The stress of caring for a sick child can add 10 or more years to the biological age of a woman's cells, researchers have found.
I've been puzzling about this for a while. What adaptive advantage is there for stress to accelerate aging? It seems like evolution went to some trouble to make this happen (note to creationists -- I'm speaking metaphorically).
I can't come up with value for a human adult, but unfortunately for attempts to prevent this, I can think of an explanation for children. Under stressful conditions, such as war, famine, and plague, it makes sense for a child to age faster -- to race to maturity and get out of harm's way. The adaptation may have developed very early in animal (or pre-animal?) evolution, so it may be deeply embedded in our genes.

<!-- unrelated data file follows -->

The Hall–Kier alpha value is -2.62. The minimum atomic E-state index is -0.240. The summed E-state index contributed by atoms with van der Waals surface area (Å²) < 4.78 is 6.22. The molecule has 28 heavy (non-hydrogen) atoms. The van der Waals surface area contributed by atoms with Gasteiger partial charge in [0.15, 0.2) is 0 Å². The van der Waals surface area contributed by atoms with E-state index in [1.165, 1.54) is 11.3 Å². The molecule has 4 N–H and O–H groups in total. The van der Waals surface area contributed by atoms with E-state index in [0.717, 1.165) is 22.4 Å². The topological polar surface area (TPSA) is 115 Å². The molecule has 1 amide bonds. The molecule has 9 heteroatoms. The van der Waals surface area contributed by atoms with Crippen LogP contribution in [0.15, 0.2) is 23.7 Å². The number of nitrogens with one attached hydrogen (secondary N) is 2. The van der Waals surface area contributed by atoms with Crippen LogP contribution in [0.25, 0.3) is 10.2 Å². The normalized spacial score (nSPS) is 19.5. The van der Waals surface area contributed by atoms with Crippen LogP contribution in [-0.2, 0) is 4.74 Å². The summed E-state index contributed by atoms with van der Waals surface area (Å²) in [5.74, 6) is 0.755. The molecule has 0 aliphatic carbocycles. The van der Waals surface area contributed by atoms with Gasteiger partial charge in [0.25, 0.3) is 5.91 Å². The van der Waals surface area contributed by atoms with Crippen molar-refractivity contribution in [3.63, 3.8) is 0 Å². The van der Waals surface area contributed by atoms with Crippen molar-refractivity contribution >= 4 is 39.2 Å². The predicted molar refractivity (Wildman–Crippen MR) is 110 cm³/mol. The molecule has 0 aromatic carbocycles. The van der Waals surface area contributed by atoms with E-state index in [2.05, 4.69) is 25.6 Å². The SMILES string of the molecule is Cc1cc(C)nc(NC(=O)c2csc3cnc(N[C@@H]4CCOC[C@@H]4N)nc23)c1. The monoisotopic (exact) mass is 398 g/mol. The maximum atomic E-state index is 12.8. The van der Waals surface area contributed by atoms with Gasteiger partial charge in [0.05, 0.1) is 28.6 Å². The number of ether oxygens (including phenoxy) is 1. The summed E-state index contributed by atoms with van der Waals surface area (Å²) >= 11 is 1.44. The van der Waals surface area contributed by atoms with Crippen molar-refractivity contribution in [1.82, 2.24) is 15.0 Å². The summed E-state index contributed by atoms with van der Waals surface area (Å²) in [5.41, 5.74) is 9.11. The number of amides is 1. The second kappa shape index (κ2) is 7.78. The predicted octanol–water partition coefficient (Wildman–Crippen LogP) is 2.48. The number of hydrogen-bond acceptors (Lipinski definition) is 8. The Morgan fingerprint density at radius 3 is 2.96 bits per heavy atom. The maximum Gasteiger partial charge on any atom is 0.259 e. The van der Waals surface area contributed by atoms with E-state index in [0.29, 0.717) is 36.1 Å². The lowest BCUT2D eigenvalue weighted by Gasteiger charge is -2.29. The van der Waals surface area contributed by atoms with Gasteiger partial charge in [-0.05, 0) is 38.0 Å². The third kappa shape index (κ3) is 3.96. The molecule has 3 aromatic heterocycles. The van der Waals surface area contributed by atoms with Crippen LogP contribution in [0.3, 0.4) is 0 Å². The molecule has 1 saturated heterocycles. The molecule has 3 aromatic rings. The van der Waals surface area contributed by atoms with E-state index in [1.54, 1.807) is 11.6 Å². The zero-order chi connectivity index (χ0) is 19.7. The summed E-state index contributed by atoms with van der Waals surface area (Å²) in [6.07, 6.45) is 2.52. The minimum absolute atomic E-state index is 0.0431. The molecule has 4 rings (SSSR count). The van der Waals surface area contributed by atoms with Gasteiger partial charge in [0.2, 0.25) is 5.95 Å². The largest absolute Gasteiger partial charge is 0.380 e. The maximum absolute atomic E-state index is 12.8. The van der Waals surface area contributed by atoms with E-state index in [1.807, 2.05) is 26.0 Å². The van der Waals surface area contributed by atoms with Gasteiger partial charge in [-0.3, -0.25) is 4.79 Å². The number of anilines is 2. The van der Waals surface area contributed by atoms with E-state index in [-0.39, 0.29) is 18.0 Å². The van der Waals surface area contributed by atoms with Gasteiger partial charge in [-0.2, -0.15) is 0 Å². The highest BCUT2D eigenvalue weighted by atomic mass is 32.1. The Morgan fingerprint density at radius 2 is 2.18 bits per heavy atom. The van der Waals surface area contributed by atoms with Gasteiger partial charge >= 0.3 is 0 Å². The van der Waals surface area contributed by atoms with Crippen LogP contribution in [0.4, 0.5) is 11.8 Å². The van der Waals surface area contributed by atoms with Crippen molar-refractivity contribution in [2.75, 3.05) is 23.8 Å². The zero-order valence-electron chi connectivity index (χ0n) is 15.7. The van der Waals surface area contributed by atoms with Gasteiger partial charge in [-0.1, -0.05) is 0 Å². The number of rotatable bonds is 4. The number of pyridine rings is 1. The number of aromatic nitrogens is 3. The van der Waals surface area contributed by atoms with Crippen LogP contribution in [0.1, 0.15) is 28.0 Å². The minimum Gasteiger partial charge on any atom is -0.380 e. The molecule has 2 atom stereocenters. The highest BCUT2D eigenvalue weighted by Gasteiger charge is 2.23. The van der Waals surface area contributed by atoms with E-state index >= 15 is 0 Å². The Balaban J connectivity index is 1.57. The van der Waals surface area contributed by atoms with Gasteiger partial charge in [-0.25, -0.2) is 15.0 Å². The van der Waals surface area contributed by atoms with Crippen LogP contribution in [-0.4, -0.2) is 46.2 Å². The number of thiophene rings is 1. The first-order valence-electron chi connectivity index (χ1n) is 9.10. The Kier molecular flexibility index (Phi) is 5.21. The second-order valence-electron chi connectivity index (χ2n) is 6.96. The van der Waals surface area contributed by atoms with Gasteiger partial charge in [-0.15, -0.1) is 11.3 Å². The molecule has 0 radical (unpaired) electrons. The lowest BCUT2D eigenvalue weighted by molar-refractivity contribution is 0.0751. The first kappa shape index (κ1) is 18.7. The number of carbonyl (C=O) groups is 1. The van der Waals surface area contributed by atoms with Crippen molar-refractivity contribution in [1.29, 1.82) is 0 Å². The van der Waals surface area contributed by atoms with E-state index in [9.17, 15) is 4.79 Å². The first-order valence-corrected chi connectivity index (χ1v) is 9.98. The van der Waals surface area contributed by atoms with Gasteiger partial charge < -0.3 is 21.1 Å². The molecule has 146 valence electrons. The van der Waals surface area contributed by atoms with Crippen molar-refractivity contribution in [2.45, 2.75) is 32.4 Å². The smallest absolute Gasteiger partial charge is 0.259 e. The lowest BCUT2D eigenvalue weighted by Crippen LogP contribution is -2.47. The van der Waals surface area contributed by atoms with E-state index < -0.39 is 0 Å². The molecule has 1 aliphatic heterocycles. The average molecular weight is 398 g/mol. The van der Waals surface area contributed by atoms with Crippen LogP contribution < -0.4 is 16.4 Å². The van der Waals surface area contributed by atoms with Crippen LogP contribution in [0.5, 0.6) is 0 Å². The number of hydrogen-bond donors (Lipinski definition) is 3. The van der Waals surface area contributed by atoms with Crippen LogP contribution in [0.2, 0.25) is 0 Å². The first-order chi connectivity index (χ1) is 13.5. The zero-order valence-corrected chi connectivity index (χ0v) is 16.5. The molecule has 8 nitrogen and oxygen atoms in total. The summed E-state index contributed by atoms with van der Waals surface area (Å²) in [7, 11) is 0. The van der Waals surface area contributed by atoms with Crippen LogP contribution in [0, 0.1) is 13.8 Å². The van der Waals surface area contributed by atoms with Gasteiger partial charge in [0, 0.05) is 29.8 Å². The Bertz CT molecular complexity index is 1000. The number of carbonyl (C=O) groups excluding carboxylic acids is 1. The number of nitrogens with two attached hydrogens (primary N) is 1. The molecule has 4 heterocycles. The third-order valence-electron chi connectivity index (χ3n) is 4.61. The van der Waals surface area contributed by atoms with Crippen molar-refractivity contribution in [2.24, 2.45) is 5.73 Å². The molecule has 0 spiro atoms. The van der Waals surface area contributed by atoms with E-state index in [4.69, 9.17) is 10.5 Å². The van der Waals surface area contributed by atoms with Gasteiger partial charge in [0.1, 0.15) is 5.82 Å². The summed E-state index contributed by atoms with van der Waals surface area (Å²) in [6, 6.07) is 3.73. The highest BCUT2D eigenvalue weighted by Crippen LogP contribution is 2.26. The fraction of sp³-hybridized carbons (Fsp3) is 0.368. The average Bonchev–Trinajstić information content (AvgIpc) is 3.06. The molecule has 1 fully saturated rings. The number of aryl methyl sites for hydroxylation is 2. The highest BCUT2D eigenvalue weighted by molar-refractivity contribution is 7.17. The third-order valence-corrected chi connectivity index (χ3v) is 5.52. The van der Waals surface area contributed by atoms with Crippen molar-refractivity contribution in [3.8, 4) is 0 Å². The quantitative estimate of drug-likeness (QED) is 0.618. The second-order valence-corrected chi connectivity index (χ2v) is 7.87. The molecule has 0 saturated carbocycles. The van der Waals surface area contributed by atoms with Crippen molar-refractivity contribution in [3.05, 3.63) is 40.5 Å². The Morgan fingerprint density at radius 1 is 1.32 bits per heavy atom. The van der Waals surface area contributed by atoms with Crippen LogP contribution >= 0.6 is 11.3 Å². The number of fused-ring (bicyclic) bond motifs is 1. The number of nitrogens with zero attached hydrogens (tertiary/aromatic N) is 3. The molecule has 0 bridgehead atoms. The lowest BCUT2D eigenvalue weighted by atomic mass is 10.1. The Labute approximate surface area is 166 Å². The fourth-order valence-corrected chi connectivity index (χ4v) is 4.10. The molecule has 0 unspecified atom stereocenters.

BTW, about ten years ago I was quite interested in punctuated aging -- the idea that we age in "bursts". I based this on the note that few biological processes in the developing organism are continuous; we develop and adapt in episodic bursts. It helped that there's been a longstanding cultural belief that stress and disease aged us, and it helped that I noted my dog (Molly) seemed to age in bursts.
I wonder if stress-induced accelerated childhood aging would explain why children of the 19th century seemed to have the behavior and capability of adults today. Or why today's 25 yo male seems the biological age of yesterday's 21 yo.